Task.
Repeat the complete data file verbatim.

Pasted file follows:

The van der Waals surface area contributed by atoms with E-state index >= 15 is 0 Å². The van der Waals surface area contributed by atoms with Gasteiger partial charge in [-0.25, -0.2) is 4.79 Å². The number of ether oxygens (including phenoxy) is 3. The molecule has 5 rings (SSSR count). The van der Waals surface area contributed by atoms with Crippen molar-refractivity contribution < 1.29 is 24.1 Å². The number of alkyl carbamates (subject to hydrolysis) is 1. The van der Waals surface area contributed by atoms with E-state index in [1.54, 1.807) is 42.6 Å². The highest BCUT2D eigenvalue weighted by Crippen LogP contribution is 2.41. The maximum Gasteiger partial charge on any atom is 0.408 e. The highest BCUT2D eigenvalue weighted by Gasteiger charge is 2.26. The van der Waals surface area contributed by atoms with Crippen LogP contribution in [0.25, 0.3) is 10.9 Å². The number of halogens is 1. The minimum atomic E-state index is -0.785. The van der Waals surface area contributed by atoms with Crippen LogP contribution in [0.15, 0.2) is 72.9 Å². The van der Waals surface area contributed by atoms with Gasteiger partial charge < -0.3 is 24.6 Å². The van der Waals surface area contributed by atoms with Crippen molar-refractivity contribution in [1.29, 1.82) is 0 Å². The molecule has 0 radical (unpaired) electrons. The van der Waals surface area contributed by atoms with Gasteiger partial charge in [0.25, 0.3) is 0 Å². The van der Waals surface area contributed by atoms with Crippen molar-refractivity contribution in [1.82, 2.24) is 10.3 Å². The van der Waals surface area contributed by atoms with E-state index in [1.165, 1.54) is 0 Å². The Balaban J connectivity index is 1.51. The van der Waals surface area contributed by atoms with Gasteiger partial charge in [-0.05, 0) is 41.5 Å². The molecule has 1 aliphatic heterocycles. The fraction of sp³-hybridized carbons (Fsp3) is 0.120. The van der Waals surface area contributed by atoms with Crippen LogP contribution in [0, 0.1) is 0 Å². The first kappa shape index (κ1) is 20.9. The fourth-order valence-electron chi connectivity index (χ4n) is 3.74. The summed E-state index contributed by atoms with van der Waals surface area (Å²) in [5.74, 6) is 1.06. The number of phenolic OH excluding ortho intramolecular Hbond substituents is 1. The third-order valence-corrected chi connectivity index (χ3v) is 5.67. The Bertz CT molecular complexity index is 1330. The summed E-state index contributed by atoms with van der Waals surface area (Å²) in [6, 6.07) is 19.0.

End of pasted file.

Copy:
The van der Waals surface area contributed by atoms with E-state index >= 15 is 0 Å². The van der Waals surface area contributed by atoms with Gasteiger partial charge in [-0.25, -0.2) is 4.79 Å². The number of ether oxygens (including phenoxy) is 3. The molecule has 5 rings (SSSR count). The van der Waals surface area contributed by atoms with Crippen molar-refractivity contribution < 1.29 is 24.1 Å². The number of alkyl carbamates (subject to hydrolysis) is 1. The van der Waals surface area contributed by atoms with E-state index in [1.54, 1.807) is 42.6 Å². The highest BCUT2D eigenvalue weighted by Crippen LogP contribution is 2.41. The maximum Gasteiger partial charge on any atom is 0.408 e. The highest BCUT2D eigenvalue weighted by Gasteiger charge is 2.26. The van der Waals surface area contributed by atoms with Crippen LogP contribution in [0.25, 0.3) is 10.9 Å². The number of halogens is 1. The minimum atomic E-state index is -0.785. The van der Waals surface area contributed by atoms with Crippen LogP contribution in [0.15, 0.2) is 72.9 Å². The van der Waals surface area contributed by atoms with Gasteiger partial charge < -0.3 is 24.6 Å². The van der Waals surface area contributed by atoms with Crippen molar-refractivity contribution in [1.29, 1.82) is 0 Å². The molecule has 0 radical (unpaired) electrons. The van der Waals surface area contributed by atoms with Gasteiger partial charge in [0.25, 0.3) is 0 Å². The van der Waals surface area contributed by atoms with Crippen molar-refractivity contribution in [1.82, 2.24) is 10.3 Å². The van der Waals surface area contributed by atoms with E-state index in [1.165, 1.54) is 0 Å². The Balaban J connectivity index is 1.51. The van der Waals surface area contributed by atoms with Gasteiger partial charge in [-0.05, 0) is 41.5 Å². The molecule has 1 aliphatic heterocycles. The fraction of sp³-hybridized carbons (Fsp3) is 0.120. The van der Waals surface area contributed by atoms with Crippen LogP contribution in [0, 0.1) is 0 Å². The first kappa shape index (κ1) is 20.9. The fourth-order valence-electron chi connectivity index (χ4n) is 3.74. The summed E-state index contributed by atoms with van der Waals surface area (Å²) in [5.74, 6) is 1.06. The number of phenolic OH excluding ortho intramolecular Hbond substituents is 1. The third-order valence-corrected chi connectivity index (χ3v) is 5.67. The Bertz CT molecular complexity index is 1330. The summed E-state index contributed by atoms with van der Waals surface area (Å²) in [6, 6.07) is 19.0.